Prof. Andrzej Dziembowski from the International Institute of Molecular and Cell Biology in Warsaw, has received an ERC Advanced Grant. It is the first time that a scientist working in the field of life sciences in Poland has received such a grant. This prestigious award is given by the European Research Council (ERC) to outstanding scientists to finance their cutting-edge research. The goal of Prof. Dziembowski's project is to explore the mechanisms of mRNA processing in cells and throughout the body which will enable the development of a new generation of mRNA-based therapies. The project, with the acronym ViveRNA, will last 5 years and has a budget of almost 2.5 million euros.

mRNA vaccines were a milestone in the fight against the COVID-19 pandemic. They paved the way for mRNA-based therapies and enabled their wider use in medicine. However, the processes of mRNA metabolism at the organism level are still not fully understood which limits the possibilities for improving vaccines and RNA-based therapies. For this reason, Prof. Andrzej Dziembowski and his team will thoroughly investigate how to increase mRNA stability which should enable optimization of mRNA applications in medical therapies.

- The stability of mRNA molecules is affected by the length of their poly(A) tail, which in turn has implications for the efficacy of therapeutics. The preliminary data collected by my team have shown that the variability in how poly(A) tails are processed in different cells is much greater than previously thought, says Prof. A. Dziembowski. One of our goals is to improve the accuracy of the method for determining the properties of mRNAs, including measurements of the poly(A) tail length. In our work, we will use primary cell cultures and synthetic biology methods. I believe that this research will facilitate the development of next-generation mRNA therapeutics - adds Prof. Dziembowski.

The prestigious ERC grants support groundbreaking research conducted in a wide range of fields, from physics and medicine to social sciences and humanities. ERC projects are awarded according to a "high risk-high gain" principle. The sole criterion for evaluating project ideas is scientific excellence. This year, the European Research Council awarded 218 Advanced Grants out of 1.650 applications submitted. The value of all grants awarded amounts to 544 million euro. The program is expected not only to strengthen the quality of research across Europe, but also to create new jobs for postdoctoral fellows, doctoral students and other staff at the institution where the awarded project is being carried out.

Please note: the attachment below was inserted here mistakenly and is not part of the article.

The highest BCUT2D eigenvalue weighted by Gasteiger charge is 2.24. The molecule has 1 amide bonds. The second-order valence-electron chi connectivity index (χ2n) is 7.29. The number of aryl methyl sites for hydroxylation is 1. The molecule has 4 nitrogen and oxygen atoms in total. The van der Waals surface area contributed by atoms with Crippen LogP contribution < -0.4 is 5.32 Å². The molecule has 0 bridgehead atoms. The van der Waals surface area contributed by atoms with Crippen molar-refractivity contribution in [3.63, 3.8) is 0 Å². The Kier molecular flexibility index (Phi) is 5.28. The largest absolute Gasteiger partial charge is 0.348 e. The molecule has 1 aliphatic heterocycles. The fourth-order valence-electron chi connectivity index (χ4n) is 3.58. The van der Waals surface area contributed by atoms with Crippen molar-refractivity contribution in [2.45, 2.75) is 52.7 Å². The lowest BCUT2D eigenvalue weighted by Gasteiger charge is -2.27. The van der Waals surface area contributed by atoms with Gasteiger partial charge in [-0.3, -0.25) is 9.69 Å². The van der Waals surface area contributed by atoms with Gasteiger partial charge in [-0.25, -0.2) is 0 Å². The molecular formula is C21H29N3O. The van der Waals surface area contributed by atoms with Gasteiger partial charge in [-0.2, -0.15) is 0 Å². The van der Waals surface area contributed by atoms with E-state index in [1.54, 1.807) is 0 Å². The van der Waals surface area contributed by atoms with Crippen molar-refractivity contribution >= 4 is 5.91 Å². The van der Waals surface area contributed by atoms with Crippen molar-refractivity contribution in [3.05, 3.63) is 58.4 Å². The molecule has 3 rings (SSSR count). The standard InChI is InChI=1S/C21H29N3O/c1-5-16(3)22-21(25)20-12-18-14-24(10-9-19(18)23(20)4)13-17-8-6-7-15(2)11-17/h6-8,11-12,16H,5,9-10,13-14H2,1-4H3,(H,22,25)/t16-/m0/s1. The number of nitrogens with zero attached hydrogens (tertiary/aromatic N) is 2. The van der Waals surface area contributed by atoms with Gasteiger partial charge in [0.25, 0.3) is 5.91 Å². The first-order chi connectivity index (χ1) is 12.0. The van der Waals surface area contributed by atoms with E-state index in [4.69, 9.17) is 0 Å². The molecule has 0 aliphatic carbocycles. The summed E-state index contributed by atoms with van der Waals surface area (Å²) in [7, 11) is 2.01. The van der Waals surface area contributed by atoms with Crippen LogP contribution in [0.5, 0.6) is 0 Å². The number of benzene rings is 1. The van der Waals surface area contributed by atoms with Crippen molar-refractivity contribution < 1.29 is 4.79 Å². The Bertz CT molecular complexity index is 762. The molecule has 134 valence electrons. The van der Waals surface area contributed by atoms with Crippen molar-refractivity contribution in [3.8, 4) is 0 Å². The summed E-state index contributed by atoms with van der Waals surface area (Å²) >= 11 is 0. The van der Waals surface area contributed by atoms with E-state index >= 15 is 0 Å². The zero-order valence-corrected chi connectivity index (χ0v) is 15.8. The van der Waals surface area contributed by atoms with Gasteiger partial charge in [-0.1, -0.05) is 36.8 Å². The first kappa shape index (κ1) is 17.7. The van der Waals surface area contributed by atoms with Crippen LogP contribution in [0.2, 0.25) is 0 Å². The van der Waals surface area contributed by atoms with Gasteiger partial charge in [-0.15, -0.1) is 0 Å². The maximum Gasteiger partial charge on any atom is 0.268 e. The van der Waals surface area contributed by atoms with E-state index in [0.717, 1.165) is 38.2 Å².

- Receiving an ERC Advanced Grant is a great achievement in the career of any scientist.
I wholeheartedly congratulate our awardee and his research team. I strongly believe in the success of the planned work, especially since research in RNA biology is currently one of the most promising and actively developed directions in the life sciences, with great potential for application in medicine. I am also pleased because this is yet another ERC grant awarded to a project carried out at our Institute, although the previous ones (ERC Starting Grants) were led by scientists at earlier stages of their careers. It is encouraging that the ERC-appointed experts from the international scientific community appreciate the importance and value of the research conducted at our Institute
- says Prof. Marta Miączyńska, the Director of the International Institute of Molecular and Cell Biology in Warsaw.

The European Research Council (ERC) was established in 2007 by the European Commission. It is an independent EU agency that funds top-quality research conducted within the European Union.

Professor Andrzej Dziembowski currently heads the Laboratory of RNA Biology – ERA Chairs Group at the International Institute of Molecular and Cell Biology in Warsaw. He also collaborates with the University of Warsaw.

Title of the awarded project: Principles of endogenous and therapeutic mRNA turnover in vivo (ViveRNA).